KUALA LUMPUR: Bank Negara Malaysia (BNM) has maintained the overnight policy rate (OPR) at 3.25% after the Monetary Policy Committee meeting yesterday, as it expects the economy to continue to see strong growth this year driven mainly by domestic demand amid a positive global growth outlook.
BNM said the degree of monetary accommodativeness is consistent with the policy stance to ensure that the domestic economy continues on a steady growth path amid lower inflation.
On Jan 25, the central bank normalised the degree of monetary accommodation by raising the OPR for the first time since 2014, by 25 basis points (bps) to 3.25%.
“Domestic demand will remain the key driver of growth, underpinned by favourable income and labour market conditions, spending on new and ongoing infrastructure projects, and sustained capital investment by firms in the manufacturing and services sectors. With additional impetus from the external sector, growth is expected to remain strong in 2018,” BNM said in a statement.
The decision was expected by all 17 analysts in the Bloomberg poll, noted UOB Group senior economist Julia Goh.
“We think the overall tone of (BNM’s) statement was neutral, reaffirming our view for the OPR to remain unchanged for the rest of the year,” Goh said in a note.
DBS Group, however, is anticipating one more rate hike this year.
“We expect Bank Negara to raise the OPR by another 25bps to 3.5% in third quarter (3Q) 2018,” DBS economist Irvin Seah said in a note. “By then, it would also be timely to realign rates to higher US and regional rates. In between, the risk of a hike in the statutory reserve requirement ratio should not be discounted as well.”
Meanwhile, BNM said it projects inflation to average lower this year on expectations of a smaller effect from global cost factors, while a stronger ringgit exchange rate compared with 2017 will mitigate import costs.
It added that while global energy and commodity prices are expected to trend higher in 2018, it should be at a more moderate pace relative to the previous year.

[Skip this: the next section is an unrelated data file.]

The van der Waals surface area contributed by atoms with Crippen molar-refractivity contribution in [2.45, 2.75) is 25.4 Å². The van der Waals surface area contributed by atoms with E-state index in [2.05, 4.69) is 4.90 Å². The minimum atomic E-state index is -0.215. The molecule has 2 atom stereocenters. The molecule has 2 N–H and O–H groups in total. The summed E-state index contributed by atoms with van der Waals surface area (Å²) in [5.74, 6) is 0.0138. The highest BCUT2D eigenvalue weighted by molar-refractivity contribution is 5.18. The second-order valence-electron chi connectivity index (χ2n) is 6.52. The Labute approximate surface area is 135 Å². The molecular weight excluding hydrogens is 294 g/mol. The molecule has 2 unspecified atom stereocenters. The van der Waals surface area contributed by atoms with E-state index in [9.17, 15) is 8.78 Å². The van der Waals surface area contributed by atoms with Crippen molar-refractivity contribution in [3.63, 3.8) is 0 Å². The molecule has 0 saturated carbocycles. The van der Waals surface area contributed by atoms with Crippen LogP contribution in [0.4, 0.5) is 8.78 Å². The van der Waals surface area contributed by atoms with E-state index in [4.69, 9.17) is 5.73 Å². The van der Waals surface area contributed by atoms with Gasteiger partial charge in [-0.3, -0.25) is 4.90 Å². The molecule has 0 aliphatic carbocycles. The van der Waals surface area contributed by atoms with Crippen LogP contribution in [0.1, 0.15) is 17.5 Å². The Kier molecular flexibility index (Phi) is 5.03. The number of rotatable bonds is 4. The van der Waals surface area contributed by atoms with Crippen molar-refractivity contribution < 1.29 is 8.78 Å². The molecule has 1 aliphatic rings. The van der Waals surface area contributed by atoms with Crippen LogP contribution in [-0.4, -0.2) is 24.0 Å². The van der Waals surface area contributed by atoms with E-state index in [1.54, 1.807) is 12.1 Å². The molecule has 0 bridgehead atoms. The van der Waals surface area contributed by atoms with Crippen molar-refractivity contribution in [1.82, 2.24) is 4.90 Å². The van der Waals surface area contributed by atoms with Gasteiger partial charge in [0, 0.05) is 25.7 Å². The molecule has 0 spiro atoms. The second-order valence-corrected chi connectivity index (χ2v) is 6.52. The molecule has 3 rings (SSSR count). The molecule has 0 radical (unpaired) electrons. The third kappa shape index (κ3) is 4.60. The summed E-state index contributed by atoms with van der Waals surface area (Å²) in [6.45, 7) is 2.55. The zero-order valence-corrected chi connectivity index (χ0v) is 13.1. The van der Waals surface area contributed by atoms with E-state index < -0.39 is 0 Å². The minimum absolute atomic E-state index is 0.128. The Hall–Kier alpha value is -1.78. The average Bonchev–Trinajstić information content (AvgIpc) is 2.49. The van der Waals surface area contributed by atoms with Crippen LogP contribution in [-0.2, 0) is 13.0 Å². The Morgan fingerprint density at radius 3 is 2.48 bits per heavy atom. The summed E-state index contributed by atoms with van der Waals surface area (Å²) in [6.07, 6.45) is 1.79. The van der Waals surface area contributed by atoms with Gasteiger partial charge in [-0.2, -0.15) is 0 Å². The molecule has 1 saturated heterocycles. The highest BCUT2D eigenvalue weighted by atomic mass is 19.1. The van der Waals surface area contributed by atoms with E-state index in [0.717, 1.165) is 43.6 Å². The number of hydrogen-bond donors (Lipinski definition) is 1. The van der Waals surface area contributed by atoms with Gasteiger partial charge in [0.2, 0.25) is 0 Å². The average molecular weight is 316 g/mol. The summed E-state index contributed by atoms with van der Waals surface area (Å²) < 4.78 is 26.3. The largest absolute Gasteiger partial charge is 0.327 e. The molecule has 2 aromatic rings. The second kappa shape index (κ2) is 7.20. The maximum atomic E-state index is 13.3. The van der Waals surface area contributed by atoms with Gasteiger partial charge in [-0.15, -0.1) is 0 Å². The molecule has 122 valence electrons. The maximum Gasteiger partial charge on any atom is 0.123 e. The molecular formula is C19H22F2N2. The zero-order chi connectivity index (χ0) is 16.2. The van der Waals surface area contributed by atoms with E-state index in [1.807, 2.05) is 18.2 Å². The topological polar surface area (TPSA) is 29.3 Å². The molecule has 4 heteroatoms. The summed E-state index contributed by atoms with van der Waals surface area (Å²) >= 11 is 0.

DBS, in its note, said that although inflation will likely continue to ease in the coming two months, upside risks to inflation from 2Q is expected.
“The accumulated slack in the domestic economy will likely dissipate amid the strong growth momentum. High energy prices along with upcoming election spending could further stoke price pressure,” said Seah. “The potentially weaker currency against the backdrop of monetary tightening in the US will also imply that the dampening effect on imported inflation will be comparatively less.”
As such, DBS expects headline inflation to spike up to 4% by the middle of the year and continue to be sustained above 3.5% in the second half.
On the other hand, it might be difficult for the Malaysian economy to perform as well as it did in 2017 as the year progresses, according to FXTM’s global head of currency strategy and market research, Jameel Ahmad.
“However that is in part due to the fact that the economy outperformed what most expected last year. GDP growth this [year] should remain robust.
“What might benefit the ringgit over the coming trading sessions is the unexpected news that Trump’s top economic adviser, Gary Cohn, has resigned overnight. This should put further pressure on a US dollar that is already looking vulnerable to losses, potentially strengthening the ringgit as a consequence,” Jameel wrote in a note.
UOB’s Goh, meanwhile, reiterated that domestic conditions continue to favour the strengthening of the ringgit.
“We expect the pair to stay range bound between 3.88 and 3.95 in the near term, mainly driven by the US dollar. Year to date, BNM’s international reserves rose US$1.3 billion (RM5.07 billion) to US$103.7 billion as at end-February, which is equivalent to 7.2 months of retained imports and 1.1 times short-term external debt,” she said.
The ringgit was quoted at 3.9030/9080 against the US dollar at 6pm yesterday.